The Dumb Philosopher

A Letter from Oxford

Daniel Defoe


Being informed that you speedily intend to publish some memoirs relating to our dumb countryman, Dickory Cronke, I send you herewith a few lines, in the nature of an elegy, which I leave you to dispose of as you think fit. I knew and admired the man; and if I were capable, his character should be the first thing I would attempt.

Yours. &c.

.     .     .     .     .

An Elegy, in Memory of Dickory Cronke, the Dumb Philosopher.

———Vitiis nemo sine nascitur; optimus ille est,
Qui minimus urgetur.—————————


If virtuous actions emulation raise,
Then this good man deserves immortal praise.
When nature such extensive wisdom lent,
She sure designed him for our precedent.
Such great endowments in a man unknown,
Declare the blessings were not all his own;
But rather granted for a time to show,
What the wise hand of Providence can do.
In him we may a bright example see
Of nature, justice, and morality;
A mind not subject to the frowns of fate,
But calm and easy in a servile state.

He always kept a guard upon his will
And feared no harm because he knew no ill.
A decent posture and an humble mien,
In every action of his life were seen.
Through all the different stages that he went,
He still appeared both wise and diligent:
Firm to his word, and punctual to his trust,
Sagacious, frugal, affable, and just.

No gainful views his bounded hopes could sway,
No wanton thought led his chaste soul astray.
In short, his thoughts and actions both declare,
Nature designed him her philosopher;
That all mankind, by his example taught,
Might learn to live, and manage every thought.
Oh! could my muse the wondrous subject grace,
And, from his youth, his virtuous actions trace;
Could I in just and equal numbers tell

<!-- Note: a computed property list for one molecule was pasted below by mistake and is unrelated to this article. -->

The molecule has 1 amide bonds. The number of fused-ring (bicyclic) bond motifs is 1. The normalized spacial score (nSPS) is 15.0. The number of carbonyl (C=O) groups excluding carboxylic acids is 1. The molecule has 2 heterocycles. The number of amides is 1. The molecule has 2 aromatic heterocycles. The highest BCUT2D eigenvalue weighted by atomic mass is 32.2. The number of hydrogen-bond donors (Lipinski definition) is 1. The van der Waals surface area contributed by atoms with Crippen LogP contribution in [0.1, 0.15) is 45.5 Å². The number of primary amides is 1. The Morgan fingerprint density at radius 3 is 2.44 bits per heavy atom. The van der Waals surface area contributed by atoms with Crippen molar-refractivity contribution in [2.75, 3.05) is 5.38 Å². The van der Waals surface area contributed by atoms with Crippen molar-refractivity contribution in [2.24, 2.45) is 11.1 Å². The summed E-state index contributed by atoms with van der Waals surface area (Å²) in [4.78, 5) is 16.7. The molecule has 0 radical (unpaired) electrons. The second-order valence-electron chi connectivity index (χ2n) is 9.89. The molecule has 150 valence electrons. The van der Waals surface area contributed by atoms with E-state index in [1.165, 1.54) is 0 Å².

How well he lived, and how devoutly fell,
I boldly might your strict attention claim,
And bid you learn, and copy out the man.

J. P.

Exeter College,
August 25th, 1719.

.     .     .     .     .


The occasion of this epitaph was briefly thus:—A gentleman, who had heard much in commendation of this dumb man, going accidentally to the churchyard where he was buried, and finding his grave without a tombstone, or any manner of memorandum of his death, he pulled out his pencil, and writ as follows:—

Pauper Ubique Jacet.

Near to this lonely unfrequented place,
Mixed with the common dust, neglected lies
The man that every muse should strive to grace,
And all the world should for his virtue prize.
Stop, gentle passenger, and drop a tear,
Truth, justice, wisdom, all lie buried here.

What, though he wants a monumental stone,
The common pomp of every fool or knave,
Those virtues which through all his actions shone
Proclaim his worth, and praise him in the grave.
His merits will a bright example give,
Which shall both time and envy too outlive.

Oh, had I power but equal to my mind,
A decent tomb should soon this place adorn,
With this inscription: Lo, here lies confined
A wondrous man, although obscurely born;
A man, though dumb, yet he was nature’s care,
Who marked him out her own philosopher.

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